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Super slurper might be used to salvage irreplaceable paper manuscripts and works, such as this watercolor of a Vitis rubra (Michaux) grape. Link to larger version.
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Super slurper might be used to salvage irreplaceable paper manuscripts and works, such as this watercolor of a Vitis rubra (Michaux) grape. (Watercolor by William H. Prestele, ca. 1887-1891. William H. Prestele Papers. Special Collections, National Agricultural Library. 300 dpi version available from Susan Fugate, NAL.

Absorbent Polymer Has "Thirst for Knowledge"

By Jan Suszkiw
September 22, 2003

Cupped in the palm of one's hand, Super Slurper is a nondescript powder—until you add water. Then, starch-based polymers in Super Slurper "drink" the water right up, transforming the powder into a gel capable of retaining nearly 2,000 times its weight in moisture.

Now, this same thirsty disposition could make Super Slurper worth its weight in gold to librarians and archivists. The Agricultural Research Service and Artifex Equipment, Inc., of Penngrove, Calif., are collaborating on tests of the polymer's ability to dry books, papers, photographs and other materials soaked by water from flooding, leaks and other disasters.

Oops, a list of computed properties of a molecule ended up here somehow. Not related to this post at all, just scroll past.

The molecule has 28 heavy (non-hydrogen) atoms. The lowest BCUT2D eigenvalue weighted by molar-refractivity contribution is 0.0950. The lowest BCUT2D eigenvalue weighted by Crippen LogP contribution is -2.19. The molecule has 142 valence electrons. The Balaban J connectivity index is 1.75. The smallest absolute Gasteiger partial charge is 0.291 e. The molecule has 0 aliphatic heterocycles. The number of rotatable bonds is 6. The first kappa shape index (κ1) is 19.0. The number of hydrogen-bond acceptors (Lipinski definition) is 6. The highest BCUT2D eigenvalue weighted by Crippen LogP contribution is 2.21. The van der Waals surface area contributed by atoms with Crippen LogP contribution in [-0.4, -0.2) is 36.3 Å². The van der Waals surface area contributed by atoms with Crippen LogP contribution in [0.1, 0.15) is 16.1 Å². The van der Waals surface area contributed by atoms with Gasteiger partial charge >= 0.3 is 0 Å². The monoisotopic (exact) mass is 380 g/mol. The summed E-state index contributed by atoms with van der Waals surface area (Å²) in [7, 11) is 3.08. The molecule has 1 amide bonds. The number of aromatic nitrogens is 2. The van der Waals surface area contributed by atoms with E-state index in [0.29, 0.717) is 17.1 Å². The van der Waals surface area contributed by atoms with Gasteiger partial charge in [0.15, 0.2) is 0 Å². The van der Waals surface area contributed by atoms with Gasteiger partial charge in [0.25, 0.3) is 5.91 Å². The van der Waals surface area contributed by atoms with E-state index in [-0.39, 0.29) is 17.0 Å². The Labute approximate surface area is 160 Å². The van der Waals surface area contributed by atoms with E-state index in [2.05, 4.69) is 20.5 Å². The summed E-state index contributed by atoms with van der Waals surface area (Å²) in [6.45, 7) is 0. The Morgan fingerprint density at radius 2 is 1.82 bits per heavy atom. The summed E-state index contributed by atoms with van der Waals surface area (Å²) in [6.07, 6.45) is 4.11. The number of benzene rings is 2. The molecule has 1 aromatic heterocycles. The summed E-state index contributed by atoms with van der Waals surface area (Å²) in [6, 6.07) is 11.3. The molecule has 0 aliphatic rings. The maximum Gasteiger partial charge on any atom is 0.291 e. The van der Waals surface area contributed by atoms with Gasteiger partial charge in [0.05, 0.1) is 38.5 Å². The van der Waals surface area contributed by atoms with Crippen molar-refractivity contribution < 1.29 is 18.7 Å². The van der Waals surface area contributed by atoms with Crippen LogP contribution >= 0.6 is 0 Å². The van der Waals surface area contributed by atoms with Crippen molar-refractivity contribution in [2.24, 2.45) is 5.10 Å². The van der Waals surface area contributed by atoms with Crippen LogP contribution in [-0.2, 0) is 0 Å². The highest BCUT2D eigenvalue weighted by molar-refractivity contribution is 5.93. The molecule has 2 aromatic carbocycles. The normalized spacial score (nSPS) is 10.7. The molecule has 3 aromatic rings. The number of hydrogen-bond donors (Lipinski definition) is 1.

Kathleen Hayes, coordinator for the Technology Transfer Information Center at ARS' National Agricultural Library (NAL), Beltsville, MD, thought of the idea while attending a March 2002 workshop hosted by the National Archives and Records Administration. She envisioned using Super Slurper as a fast, new way to salvage water-damaged materials, rather than air drying them—which is laborious and expensive—and as an alternative to vacuum freeze-drying, a recovery process that can take months and cause collateral damage.

Artifex president Nicholas Yeager was intrigued, and conducted preliminary tests in which Super Slurper dried several wet books in about 10 minutes. Air drying methods, by comparison, take weeks—and mold growth can begin in just 48 hours.

In August, Yeager signed a cooperative agreement with the NAL to continue testing. Besides checking for mold inhibition, his tests aim to gauge Super Slurper's ability to minimize other types of water damage, including wrinkled pages and swollen book bindings that take up 20 percent more shelf space.

Super Slurper, for its part, must not produce any stains of its own nor mar an item's inks and pigments. J.L. Willett, a chemical engineer at the ARS National Center for Agricultural Utilization Research in Peoria, Ill.—Super Slurper's "birthplace"—is on hand to technically advise Yeager, who may opt to market the polymer commercially.

ARS is the U.S. Department of Agriculture's chief scientific research agency.

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